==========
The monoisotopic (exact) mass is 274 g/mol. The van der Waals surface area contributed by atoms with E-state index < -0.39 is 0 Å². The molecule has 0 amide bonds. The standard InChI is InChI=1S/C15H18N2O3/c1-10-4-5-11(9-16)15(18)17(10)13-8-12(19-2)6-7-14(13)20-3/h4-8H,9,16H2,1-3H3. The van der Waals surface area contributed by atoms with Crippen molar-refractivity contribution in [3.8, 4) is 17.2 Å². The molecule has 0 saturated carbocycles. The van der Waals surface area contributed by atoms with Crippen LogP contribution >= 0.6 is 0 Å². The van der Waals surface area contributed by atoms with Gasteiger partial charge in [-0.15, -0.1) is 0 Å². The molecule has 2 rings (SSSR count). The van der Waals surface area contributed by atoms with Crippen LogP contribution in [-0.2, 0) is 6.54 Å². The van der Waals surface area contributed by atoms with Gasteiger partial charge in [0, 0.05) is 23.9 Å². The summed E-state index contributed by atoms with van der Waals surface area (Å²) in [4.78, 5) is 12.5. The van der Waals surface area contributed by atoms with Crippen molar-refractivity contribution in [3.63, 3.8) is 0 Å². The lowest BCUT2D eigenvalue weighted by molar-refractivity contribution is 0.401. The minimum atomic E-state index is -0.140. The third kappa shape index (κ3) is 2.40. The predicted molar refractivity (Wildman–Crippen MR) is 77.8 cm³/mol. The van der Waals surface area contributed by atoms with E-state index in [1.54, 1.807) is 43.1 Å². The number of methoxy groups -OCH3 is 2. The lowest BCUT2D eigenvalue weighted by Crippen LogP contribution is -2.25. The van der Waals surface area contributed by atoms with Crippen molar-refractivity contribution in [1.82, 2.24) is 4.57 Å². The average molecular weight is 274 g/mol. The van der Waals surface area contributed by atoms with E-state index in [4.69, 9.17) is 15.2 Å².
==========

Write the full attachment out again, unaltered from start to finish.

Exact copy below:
The monoisotopic (exact) mass is 274 g/mol. The van der Waals surface area contributed by atoms with E-state index < -0.39 is 0 Å². The molecule has 0 amide bonds. The standard InChI is InChI=1S/C15H18N2O3/c1-10-4-5-11(9-16)15(18)17(10)13-8-12(19-2)6-7-14(13)20-3/h4-8H,9,16H2,1-3H3. The van der Waals surface area contributed by atoms with Crippen molar-refractivity contribution in [3.8, 4) is 17.2 Å². The molecule has 0 saturated carbocycles. The van der Waals surface area contributed by atoms with Crippen LogP contribution >= 0.6 is 0 Å². The van der Waals surface area contributed by atoms with Gasteiger partial charge in [-0.15, -0.1) is 0 Å². The molecule has 2 rings (SSSR count). The van der Waals surface area contributed by atoms with Crippen LogP contribution in [-0.2, 0) is 6.54 Å². The van der Waals surface area contributed by atoms with Gasteiger partial charge in [0, 0.05) is 23.9 Å². The summed E-state index contributed by atoms with van der Waals surface area (Å²) in [4.78, 5) is 12.5. The van der Waals surface area contributed by atoms with Crippen molar-refractivity contribution in [3.63, 3.8) is 0 Å². The lowest BCUT2D eigenvalue weighted by molar-refractivity contribution is 0.401. The minimum atomic E-state index is -0.140. The third kappa shape index (κ3) is 2.40. The predicted molar refractivity (Wildman–Crippen MR) is 77.8 cm³/mol. The van der Waals surface area contributed by atoms with E-state index in [1.54, 1.807) is 43.1 Å². The number of methoxy groups -OCH3 is 2. The lowest BCUT2D eigenvalue weighted by Crippen LogP contribution is -2.25. The van der Waals surface area contributed by atoms with Crippen molar-refractivity contribution in [1.82, 2.24) is 4.57 Å². The average molecular weight is 274 g/mol. The van der Waals surface area contributed by atoms with E-state index in [4.69, 9.17) is 15.2 Å².